Monday, 12 October 2009

SCIENCE FICTION REVIEW: Galileo's Dream - Kim Stanley Robinson


In a novel of stunning dimensions, the acclaimed author of the MARS trilogy brings us the story of the incredible life -- and death -- of Galileo, the First Scientist. Late Renaissance Italy still abounds in alchemy and Aristotle, yet it trembles on the brink of the modern world. Galileo's new telescope encapsulates all the contradictions of this emerging reality. Then one night a stranger presents a different kind of telescope for Galileo to peer through. Galileo is not sure if he is in a dream, an enchantment, a vision, or something else as yet undefined. The blasted wasteland he sees when he points the telescope at Jupiter, of harsh yellows and reds and blacks, looks just like hell as described by the Catholic church, and Galileo is a devout Catholic. But he's also a scientist, perhaps the very first in history. What he's looking at is the future, the world of Jovian humans three thousand years hence. He is looking at Jupiter from the vantage point of one of its moons whose inhabitants maintain that Galileo has to succeed in his own world for their history to come to pass. Their ability to reach back into the past and call Galileo "into resonance" with the later time is an action that will have implications for both periods, and those in between, like our own. By day Galileo's life unfurls in early seventeenth century Italy, leading inexorably to his trial for heresy. By night Galileo struggles to be a kind of sage, or an arbiter in a conflict ...but understanding what that conflict might be is no easy matter, and resolving his double life is even harder. This sumptuous, gloriously thought-provoking and suspenseful novel recalls Robinson's magnificent Mars books as well as bringing to us Galileo as we have always wanted to know him, in full.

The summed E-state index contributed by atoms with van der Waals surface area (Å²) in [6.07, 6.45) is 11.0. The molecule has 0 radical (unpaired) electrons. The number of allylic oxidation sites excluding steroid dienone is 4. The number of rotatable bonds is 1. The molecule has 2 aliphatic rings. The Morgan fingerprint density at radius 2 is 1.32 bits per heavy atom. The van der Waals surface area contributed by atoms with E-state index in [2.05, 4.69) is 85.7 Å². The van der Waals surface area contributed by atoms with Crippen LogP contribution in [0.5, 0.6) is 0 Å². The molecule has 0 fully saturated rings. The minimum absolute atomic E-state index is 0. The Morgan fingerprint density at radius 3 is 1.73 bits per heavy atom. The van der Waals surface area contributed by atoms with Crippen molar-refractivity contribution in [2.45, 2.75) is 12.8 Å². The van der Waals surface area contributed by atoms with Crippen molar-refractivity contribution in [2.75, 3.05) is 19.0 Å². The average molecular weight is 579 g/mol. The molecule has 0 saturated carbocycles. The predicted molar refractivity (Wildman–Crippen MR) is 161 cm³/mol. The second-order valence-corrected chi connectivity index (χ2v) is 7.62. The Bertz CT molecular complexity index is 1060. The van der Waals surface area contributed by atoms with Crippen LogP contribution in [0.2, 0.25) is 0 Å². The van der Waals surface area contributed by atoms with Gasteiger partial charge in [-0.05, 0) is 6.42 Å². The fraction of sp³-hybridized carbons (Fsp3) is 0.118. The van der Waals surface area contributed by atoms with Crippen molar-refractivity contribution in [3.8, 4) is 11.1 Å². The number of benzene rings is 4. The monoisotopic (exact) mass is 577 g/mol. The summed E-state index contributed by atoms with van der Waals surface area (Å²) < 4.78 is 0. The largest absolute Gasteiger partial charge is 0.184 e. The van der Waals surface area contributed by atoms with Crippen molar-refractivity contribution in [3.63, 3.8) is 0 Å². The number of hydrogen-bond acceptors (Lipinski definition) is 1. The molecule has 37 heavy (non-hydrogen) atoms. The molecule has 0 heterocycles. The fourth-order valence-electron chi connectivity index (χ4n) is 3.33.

This book is a bit of a weird book to review. Firstly I loved the historical fiction aspect to it, however, I found the Sci-fi part to be too over the top. This, if I’m honest with you alienated me (if you’ll pardon the expression) and I’d rather have lost the futuristic aspect, just keeping the historical interpretation which not only kept me glued but also made me want to discover more about his time period.

As you’ve come to expect from Kim’s writing, it has got great characterisation and also his indomitable ability to bring iconic world building to the fore which does pick this novel up but sadly not his best work to start with.

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